As for seizure prevention practice is to prescribe a 1-week course of anticonvulsant therapy (phenytoin or levetiracetam) for all patients with evidence of ischemia, edema, or hemorrhage on postoperative imaging . In patients with symptomatic lead edema and no history of associated seizures, the anticonvulsants were weaned off over a 1 to 2-week course following CT resolution of the edema. In patients with new onset seizure associated with post DBS lead implantation symptomatic edema, a more formal neurology assessment was suggested, likely including the EEG, to guide medication withdrawal. Occasionally hypertonic and hyperosmolar therapies were used due to the amount of mass effect .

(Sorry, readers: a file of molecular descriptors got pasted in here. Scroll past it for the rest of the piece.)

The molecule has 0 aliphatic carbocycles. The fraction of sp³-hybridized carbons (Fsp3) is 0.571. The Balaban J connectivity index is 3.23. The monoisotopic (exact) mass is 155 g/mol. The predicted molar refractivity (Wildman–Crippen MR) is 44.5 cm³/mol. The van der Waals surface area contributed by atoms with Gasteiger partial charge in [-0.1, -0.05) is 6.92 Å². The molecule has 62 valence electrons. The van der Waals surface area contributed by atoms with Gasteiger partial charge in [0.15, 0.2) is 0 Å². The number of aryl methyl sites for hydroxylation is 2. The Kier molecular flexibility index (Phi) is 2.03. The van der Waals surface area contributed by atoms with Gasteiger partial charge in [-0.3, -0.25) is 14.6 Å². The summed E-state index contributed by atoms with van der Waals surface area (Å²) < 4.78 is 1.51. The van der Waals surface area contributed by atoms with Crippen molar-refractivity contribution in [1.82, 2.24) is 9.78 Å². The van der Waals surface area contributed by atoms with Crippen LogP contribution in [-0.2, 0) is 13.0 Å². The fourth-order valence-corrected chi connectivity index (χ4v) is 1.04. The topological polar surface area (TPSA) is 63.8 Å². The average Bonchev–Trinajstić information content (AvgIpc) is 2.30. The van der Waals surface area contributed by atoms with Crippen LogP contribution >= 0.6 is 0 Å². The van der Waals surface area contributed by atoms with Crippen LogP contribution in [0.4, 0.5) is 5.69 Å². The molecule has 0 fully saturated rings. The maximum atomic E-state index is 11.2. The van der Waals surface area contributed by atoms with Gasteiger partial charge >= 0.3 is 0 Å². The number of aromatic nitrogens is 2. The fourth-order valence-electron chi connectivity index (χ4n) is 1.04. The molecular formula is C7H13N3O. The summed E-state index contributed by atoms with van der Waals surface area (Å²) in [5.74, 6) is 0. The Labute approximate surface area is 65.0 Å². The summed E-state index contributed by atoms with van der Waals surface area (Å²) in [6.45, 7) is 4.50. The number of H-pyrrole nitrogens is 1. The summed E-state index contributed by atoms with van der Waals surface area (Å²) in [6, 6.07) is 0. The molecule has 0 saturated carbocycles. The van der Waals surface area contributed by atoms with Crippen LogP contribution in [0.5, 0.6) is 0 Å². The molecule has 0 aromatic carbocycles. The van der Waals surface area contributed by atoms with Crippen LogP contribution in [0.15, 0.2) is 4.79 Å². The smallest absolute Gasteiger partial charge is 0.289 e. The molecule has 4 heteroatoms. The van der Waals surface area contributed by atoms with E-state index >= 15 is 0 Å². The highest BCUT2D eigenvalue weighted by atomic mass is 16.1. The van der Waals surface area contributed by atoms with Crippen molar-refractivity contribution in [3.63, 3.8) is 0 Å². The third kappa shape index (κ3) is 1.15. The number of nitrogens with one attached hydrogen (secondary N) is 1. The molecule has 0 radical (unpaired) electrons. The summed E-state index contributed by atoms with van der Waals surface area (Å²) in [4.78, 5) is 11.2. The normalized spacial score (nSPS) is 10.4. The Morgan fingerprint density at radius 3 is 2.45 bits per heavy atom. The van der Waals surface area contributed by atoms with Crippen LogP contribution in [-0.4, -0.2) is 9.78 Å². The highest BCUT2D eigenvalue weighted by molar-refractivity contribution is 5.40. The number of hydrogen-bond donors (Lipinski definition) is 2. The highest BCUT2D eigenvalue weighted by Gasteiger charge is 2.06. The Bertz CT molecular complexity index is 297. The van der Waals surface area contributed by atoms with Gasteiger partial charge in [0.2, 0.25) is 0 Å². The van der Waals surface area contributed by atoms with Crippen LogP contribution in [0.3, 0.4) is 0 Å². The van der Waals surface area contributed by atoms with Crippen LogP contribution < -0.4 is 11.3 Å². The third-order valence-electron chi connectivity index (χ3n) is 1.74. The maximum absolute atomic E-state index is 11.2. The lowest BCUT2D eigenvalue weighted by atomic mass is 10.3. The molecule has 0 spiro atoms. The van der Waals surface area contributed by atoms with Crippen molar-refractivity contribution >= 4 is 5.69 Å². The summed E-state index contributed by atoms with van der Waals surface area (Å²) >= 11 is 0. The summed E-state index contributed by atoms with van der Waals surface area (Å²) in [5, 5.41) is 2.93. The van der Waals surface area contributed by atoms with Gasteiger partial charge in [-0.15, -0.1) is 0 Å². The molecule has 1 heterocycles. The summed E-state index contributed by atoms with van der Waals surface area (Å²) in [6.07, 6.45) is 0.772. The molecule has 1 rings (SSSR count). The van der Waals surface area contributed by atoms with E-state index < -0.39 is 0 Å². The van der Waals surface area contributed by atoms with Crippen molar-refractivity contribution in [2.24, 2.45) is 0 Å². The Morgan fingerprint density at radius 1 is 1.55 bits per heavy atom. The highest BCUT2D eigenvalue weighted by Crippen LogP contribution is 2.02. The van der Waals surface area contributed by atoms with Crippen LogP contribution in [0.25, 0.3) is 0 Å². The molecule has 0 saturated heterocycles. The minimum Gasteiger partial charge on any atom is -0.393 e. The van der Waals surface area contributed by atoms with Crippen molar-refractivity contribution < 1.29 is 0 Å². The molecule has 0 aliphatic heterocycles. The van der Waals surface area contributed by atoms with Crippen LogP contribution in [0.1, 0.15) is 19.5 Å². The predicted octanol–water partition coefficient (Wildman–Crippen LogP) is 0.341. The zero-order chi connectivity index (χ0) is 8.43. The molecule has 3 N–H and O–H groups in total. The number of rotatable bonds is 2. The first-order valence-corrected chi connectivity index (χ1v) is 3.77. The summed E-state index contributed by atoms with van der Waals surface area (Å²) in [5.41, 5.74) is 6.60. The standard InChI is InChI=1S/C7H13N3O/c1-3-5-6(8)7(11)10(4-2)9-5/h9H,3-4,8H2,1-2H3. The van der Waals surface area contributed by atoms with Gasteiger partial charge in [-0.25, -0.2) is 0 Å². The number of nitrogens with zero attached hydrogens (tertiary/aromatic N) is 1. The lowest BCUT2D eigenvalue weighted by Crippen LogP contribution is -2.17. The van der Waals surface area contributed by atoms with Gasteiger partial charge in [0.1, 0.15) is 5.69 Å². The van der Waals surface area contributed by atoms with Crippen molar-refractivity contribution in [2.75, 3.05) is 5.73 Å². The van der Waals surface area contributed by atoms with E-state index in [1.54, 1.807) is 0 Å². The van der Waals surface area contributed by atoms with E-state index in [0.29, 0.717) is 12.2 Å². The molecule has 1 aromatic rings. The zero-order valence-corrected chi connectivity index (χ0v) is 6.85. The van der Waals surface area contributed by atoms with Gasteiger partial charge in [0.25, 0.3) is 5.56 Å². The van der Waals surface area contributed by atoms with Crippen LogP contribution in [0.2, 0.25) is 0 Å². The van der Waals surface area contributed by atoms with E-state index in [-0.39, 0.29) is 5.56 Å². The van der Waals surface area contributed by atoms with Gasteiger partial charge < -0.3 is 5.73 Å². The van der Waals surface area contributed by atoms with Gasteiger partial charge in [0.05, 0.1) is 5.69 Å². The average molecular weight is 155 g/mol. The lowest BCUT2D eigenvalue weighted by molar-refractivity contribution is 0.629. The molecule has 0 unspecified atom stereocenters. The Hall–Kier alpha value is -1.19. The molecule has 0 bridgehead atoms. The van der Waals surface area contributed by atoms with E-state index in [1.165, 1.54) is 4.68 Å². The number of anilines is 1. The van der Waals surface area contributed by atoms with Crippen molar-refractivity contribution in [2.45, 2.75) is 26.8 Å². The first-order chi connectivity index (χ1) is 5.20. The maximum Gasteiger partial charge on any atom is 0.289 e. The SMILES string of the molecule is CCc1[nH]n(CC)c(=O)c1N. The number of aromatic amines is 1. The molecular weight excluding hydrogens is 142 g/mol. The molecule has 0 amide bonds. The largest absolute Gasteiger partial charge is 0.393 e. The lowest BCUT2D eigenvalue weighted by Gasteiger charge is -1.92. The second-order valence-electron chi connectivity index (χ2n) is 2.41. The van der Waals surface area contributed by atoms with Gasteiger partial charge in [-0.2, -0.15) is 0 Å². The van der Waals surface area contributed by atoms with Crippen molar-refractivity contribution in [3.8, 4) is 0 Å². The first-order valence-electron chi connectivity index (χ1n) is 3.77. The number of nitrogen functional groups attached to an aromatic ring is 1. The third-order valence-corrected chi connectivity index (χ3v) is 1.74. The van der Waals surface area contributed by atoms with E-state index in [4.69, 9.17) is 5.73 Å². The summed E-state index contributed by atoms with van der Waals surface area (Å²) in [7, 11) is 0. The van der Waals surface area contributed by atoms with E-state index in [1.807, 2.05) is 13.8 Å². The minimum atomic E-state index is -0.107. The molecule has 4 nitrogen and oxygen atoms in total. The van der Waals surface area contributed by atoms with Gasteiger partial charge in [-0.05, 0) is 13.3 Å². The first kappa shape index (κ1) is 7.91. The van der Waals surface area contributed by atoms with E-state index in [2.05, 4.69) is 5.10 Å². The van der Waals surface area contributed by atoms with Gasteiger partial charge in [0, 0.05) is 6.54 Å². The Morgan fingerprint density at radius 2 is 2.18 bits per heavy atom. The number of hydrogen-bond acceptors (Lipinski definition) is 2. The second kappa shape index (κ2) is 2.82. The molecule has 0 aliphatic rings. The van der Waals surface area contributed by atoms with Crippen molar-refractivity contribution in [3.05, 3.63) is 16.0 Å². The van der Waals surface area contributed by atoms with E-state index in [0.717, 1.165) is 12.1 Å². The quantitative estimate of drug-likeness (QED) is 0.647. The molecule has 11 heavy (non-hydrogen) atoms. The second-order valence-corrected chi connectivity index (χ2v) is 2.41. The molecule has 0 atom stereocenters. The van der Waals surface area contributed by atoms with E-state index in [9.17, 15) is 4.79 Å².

Interestingly, there did not appear to be any long-term sequelae from peri-lead edema, regardless of the initial symptoms, with outcome data comparable to those reported previously in all DBS patients . Seizures associated with DBS electrode placement were uncommon, typically occurred early within the postoperative period, and seldom leaded to epilepsy . The formation of intraparenchymal cysts seemed to be the progression of peri-lead edema, being part of the same spectrum of reactions as the DBS material with the development of intraparenchymal cysts usually accomanying the worsening of disease symptoms. Intraoperative biochemical analysis of cerebral cyst fluid revealed normal CSF characteristics . If edema surrounded the stimulating tip of the lead, impedance variations might occur, which would make the delivered current unpredictable when using the voltage-controlled stimulation. Switching off the stimulation is the safest option, but is usually uncomfortable for patients; if the system allowed it, a valid alternative could be the use of constant-current stimulation which, by adapting to the impedance changes, could provide a safer and more stable stimulation control .